Joe Cocker: The 'Hard Knock' Life Of A Singular Singer Cocker has one of the most recognizable voices in rock. The British balladeer discusses old demons and a new album.

Joe Cocker: The 'Hard Knock' Life Of A Singular Singer

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British singer Joe Cocker has one of the greatest and most recognizable voices in rock.


JOE COCKER: (Singing) I get by with a little help from my friends. Oh, yes, I'm going to keep trying now. With a little help from my friends. Keeping on trying with my friends. Now a little help from my friends. Whoa...

MARTIN: Joe Cocker has belted out songs for more than 40 years. Some of his biggest hits include "Feelin' Alright," "Up Where We Belong" and "You Can Leave your Hat On." But with all that success also came some hard times. Joe Cocker's struggled with drugs and alcohol, financial debt, all of which he's been open about. So, it's not a surprise that a man who has taken his fair share of hard knocks in life would name his new album just that: "Hard Knocks." Joe Cocker joins me from Colorado Public Radio. Mr. Cocker, thanks so much and welcome to the program.

COCKER: Hi, Rachel. How are you?

MARTIN: I'm doing fine, thank you. When did you know that you could sing? Who was the person who said, Joe Cocker, you got something going on there?

COCKER: Yeah, Rachel. It's a bit strange because, you know, there was no "Idol" show back then, you know. Rock and roll came into my life when I was about 12, 13, when Little Richard and Chuck Berry had just started hitting the shores of England. I sang with my brother at a skiffle band, as they called them back then.

MARTIN: I don't know what a skiffle band is.

COCKER: Well, it was when people couldn't afford instruments after the war and they started - you had a washboard and a tea chest upright bass and just a few acoustic guitars. I had a very high voice, and then suddenly my voice overnight did what voices do and found a new level. I worked in the pubs around Sheffield, England.


MARTIN: OK. Let's take a listen to a track from the new album. This is the title track actually called "Hard Knocks."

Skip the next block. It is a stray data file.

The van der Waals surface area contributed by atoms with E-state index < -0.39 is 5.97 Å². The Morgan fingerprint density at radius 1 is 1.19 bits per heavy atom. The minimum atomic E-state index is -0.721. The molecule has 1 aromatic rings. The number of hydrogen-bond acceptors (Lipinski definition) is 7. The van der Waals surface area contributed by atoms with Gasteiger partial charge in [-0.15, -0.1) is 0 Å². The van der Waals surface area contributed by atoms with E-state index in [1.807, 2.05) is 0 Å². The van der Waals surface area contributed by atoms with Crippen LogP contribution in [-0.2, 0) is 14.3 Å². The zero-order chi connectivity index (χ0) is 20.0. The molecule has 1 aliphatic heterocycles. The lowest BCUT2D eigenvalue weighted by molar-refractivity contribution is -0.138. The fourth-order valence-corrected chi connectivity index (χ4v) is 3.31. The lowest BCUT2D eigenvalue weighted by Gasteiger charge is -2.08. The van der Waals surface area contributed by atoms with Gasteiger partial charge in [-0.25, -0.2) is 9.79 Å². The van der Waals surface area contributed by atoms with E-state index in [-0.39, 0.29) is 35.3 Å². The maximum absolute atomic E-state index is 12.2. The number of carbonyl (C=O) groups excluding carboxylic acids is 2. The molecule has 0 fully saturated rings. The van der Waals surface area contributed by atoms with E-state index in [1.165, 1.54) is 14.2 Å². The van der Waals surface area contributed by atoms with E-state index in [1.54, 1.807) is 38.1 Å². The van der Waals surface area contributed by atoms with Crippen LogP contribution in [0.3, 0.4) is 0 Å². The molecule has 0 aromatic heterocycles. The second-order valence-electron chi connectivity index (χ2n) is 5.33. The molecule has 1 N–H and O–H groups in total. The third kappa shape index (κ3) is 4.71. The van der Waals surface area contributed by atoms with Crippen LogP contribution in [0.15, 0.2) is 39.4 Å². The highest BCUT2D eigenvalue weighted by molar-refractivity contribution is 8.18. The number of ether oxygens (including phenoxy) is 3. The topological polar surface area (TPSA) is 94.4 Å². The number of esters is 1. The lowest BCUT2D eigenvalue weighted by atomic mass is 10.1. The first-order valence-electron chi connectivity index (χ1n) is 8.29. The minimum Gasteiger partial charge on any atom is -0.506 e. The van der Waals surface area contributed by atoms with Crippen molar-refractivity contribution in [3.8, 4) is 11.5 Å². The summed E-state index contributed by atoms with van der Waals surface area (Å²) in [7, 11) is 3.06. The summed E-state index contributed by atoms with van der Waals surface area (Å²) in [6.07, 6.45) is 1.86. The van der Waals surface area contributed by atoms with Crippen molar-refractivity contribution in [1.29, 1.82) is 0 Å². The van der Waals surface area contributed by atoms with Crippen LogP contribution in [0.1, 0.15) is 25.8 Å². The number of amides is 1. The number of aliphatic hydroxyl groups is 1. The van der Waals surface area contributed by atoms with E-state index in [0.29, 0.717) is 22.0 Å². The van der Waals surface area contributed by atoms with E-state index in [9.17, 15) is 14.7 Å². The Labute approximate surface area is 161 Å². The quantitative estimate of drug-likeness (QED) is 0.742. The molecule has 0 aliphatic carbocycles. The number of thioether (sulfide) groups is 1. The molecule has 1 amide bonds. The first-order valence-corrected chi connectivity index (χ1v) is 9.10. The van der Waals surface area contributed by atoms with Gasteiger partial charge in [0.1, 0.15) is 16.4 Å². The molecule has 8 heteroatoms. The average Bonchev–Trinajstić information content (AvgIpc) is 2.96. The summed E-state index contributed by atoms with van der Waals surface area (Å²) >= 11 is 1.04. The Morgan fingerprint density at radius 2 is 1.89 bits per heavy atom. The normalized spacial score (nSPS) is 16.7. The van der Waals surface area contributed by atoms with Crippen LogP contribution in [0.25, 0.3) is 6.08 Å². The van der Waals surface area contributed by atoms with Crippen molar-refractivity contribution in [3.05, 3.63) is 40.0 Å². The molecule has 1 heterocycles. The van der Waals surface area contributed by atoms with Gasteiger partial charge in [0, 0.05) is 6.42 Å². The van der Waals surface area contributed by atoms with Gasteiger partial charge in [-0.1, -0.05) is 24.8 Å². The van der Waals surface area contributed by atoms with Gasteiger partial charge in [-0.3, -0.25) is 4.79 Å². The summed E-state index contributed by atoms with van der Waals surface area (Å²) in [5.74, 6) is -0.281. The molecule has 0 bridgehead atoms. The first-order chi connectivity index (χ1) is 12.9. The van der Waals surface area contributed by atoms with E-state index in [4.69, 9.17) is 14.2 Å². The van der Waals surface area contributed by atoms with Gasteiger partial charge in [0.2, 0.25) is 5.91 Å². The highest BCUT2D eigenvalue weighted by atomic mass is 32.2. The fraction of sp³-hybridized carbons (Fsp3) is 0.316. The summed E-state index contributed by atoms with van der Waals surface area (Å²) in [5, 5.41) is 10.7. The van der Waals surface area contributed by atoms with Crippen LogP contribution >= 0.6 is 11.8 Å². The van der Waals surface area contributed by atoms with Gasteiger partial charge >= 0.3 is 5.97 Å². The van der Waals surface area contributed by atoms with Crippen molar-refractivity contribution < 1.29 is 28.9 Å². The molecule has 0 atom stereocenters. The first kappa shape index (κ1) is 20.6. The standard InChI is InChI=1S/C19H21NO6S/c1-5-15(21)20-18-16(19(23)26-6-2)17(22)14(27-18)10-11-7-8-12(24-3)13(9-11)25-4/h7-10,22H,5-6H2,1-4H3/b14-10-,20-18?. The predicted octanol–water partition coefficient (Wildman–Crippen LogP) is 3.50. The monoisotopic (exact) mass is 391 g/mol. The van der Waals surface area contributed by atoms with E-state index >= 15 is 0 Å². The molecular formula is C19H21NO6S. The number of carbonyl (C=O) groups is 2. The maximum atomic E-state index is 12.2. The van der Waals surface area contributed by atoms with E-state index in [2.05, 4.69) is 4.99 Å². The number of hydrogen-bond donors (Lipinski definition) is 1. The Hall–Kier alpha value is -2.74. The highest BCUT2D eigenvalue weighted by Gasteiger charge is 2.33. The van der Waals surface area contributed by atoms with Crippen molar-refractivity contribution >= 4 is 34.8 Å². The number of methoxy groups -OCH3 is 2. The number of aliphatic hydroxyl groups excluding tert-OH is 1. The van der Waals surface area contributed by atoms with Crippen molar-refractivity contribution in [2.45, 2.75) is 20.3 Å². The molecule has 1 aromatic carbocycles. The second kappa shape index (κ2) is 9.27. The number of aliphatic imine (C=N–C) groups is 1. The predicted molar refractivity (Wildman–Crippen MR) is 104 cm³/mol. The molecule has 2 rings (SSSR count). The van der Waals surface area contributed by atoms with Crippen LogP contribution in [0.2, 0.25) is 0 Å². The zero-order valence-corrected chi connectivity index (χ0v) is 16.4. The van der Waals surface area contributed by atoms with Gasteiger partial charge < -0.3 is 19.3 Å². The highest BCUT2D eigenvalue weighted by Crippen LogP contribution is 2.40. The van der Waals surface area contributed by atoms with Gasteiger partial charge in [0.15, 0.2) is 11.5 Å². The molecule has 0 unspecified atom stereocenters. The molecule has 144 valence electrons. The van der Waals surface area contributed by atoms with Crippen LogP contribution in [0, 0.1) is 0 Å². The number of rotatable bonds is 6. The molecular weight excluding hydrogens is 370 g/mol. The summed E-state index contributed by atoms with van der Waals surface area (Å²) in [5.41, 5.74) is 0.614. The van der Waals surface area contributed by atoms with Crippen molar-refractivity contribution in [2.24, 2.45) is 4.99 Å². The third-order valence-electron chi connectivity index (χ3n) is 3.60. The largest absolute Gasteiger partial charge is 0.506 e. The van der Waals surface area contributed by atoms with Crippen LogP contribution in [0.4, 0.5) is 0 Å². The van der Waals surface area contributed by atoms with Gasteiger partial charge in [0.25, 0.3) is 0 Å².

COCKER: Thank you.



MARTIN: Your performance style over the years has become part of your public persona. And there's no way to describe it. It's physical. Let's just say it's a very physical performance style.

COCKER: Yeah. Well, for a choice of expression, they used to get all these things in the papers. It would say he has these spastic movements, you know. So, when I first read that, I was like, good God, is that how he comes over, 'cause I don't play piano or guitar. I feel the music being channeled through my body. I would just sort of do these motions, like Ray Charles kind of motions or air guitar. It was nothing forced. When I suddenly had it put it front of me like that, that's how they viewed it, I found myself being a bit more inhibited for quite a while about doing that stuff.

MARTIN: I think it's fair to say that you are one of the greatest interpreters of songs. What is the key to making a song your own?

COCKER: Well, sometimes it works. And, you know, I've done other times where I tried doing songs that I didn't really think happened. I did a version of "Whiter Shade of Pale" one time that when you listen to it, you probably say, well, that's Joe Cocker singing a Procol Harum song. But like when you hear me doing "Little Help from My Friends," you know it's a whole different thing completely. When I did "Unchain My Heart," the Ray Charles (humming), we completely changed the rhythm and gave it a different attack. And it made it like a new song.



MARTIN: I want to get back into the new album with another track. I want to play a track called "Unforgiven." Let's take a listen to this.


MARTIN: I want to ask you about your sense of place, because you are from a particular place and you live in a very different place now. You grew up in the north of England in Sheffield, which is a very different place than the American West in Colorado where you live now. Why Colorado? Why rural Colorado?

COCKER: There's lot of winter you have to live with. But I don't mind. I kind of really love that the - in fact, I embrace the winter these days.

MARTIN: How do you spend your winter days?

COCKER: Well, the best thing to do is get a big house. If you're going to have a cabin fever, have a big cabin, you know. I walk on a regular basis. I've got a couple of dogs. The house tucks right into the mountains. I literally feel I've become a mountain man over these years.


MARTIN: I wonder when you're by yourself when you're alone is there a particular song that you have sung at some point in your career that comes to you that you end up singing to yourself?

COCKER: "You Are So Beautiful" I think is probably the, you know, the strongest tune I ever did in just the simplicity in it. It was originally a gospel song, and Billy Preston rewrote the lyrics that made it a bit - I don't know what he was thinking of making more of a love song. But originally it was a song to Jesus. There's a little thing at the end goes (singing) to me. You know the note?

MARTIN: I know it, yeah.

COCKER: Which when I sang it in the studio, I remember everyone pricking up their ears - the whole studio, the staff, the engineers. And, you know, it kind of woke up something in me, that softer side that I have going for me. It comes into my mind a lot, that tune. It's just such a lovely melody.


MARTIN: Joe Cocker joined me from Colorado Public Radio in Denver, Colorado. Mr. Cocker, thank you. It was pleasure.

COCKER: Hey, Rachel. Thank you, my dear.


MARTIN: To hear more songs from Joe Cocker's new album, "Hard Knocks," go to


MARTIN: This is WEEKEND EDITION from NPR News. I'm Rachel Martin.

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